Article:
To explain the large and persistent differences in real interest rates among developed economies, the author examines differences in the size of economies. He extends the model to currency unions and shows that they lead to lower interest rates in participating countries. In addition, stocks in nontraded sectors of larger economies pay lower expected returns.
The author explains the large differences in real interest rates across developed economies and shows that differences in the size of economies explain the cross-sectional variation in currency returns. Larger economies have permanently lower real and nominal interest rates than smaller economies, which causes persistent violation of uncovered interest parity (UIP). Stocks in the nontraded sector of larger economies produce lower expected returns compared with those of smaller economies, and the introduction of a currency union lowers the risk-free interest rates and stock returns in the nontraded sector of participating economies.
How Is This Research Useful to Practitioners?
To examine differences in real interest rates, the author develops an international asset pricing model in which the correlation structure of exchange rates and asset prices arises endogenously in general equilibrium. The model shows that, because very little country-specific risk of larger economies can be diversified internationally, the investors based in larger countries must have a more volatile marginal utility of consumption compared with investors based in smaller countries.
The implication of this insight is that, in a larger economy, assets that make a payment that is partially fixed in terms of the larger country’s consumption bundle are a better hedge against consumption risk and thus must produce lower expected returns. Two such assets are risk-free bonds (e.g., inflation-linked bonds) and stocks in the nontraded sector. Consequently, larger countries should have lower risk-free interest rates, and the stocks in their nontraded sectors should produce lower expected returns.
The author expands the model to larger currency areas and again demonstrates a positive correlation between the real exchange rate of larger currency areas and the marginal utility from traded goods of active households. This finding implies that all the assets that make payments that are partially fixed in terms of the larger currency area’s currency are better hedges against consumption risk. The author concludes that the introduction of a currency union should, therefore, lower risk-free and nominal interest rates and the expected returns on stocks in the nontraded sector within participating countries.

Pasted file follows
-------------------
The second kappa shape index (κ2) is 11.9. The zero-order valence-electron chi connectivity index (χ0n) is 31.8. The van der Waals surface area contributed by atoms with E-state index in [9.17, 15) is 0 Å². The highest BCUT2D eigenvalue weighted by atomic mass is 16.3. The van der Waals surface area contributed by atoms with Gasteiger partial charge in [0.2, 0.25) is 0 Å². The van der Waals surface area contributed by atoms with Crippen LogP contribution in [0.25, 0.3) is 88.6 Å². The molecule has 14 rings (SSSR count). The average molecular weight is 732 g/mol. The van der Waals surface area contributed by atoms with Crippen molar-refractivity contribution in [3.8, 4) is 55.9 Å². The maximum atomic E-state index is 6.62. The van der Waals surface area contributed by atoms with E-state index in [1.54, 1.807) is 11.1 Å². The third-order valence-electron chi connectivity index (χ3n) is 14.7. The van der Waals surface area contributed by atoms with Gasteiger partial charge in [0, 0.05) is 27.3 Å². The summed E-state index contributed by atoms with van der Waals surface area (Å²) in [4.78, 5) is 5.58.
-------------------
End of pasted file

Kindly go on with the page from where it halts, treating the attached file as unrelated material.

How Did the Author Conduct This Research?
In the author’s international asset pricing model, the stochastic properties of the real exchange rate are an endogenous function of real and monetary shocks. His deviation from standard approaches to modeling exchange rates is that he allows countries to differ in the size of their economies.
The sample consists of quarterly data from Organisation for Economic Co-Operation and Development (OECD) countries from 1980 to 2007. The author focuses on developed countries because of their large share of world wealth, reasonably open financial markets throughout the period, and availability of high-quality data. Consequently, the variation in the size of economies is among OECD members.
The basic prediction of the model is that differences in expected returns on international assets should be explained by differences in the covariances of the returns on these assets with the marginal utility of households that trade in financial markets. The model shows that these differences in covariance are a function of differences in the size of the countries, the size of the currency areas, and the volatility of the shocks affecting each country.
For the model, the author uses proxies for independent variables. The proxy for a country’s size is its economy’s share of OECD GDP. He treats the eurozone as a single economy after the introduction of the euro in 1998. The variance of the bilateral exchange rate to the US dollar is used as a proxy for the volatility of shocks affecting different countries.
The author provides a very simplistic explanation for persistent deviations from UIP. He uses basic economic principles and develops a model that shows that differences in country size and currency union size explain a significant portion of the variation in currency returns. The findings of this study, in conjunction with past or future studies, can be used to document the reasons behind persistent deviations from UIP.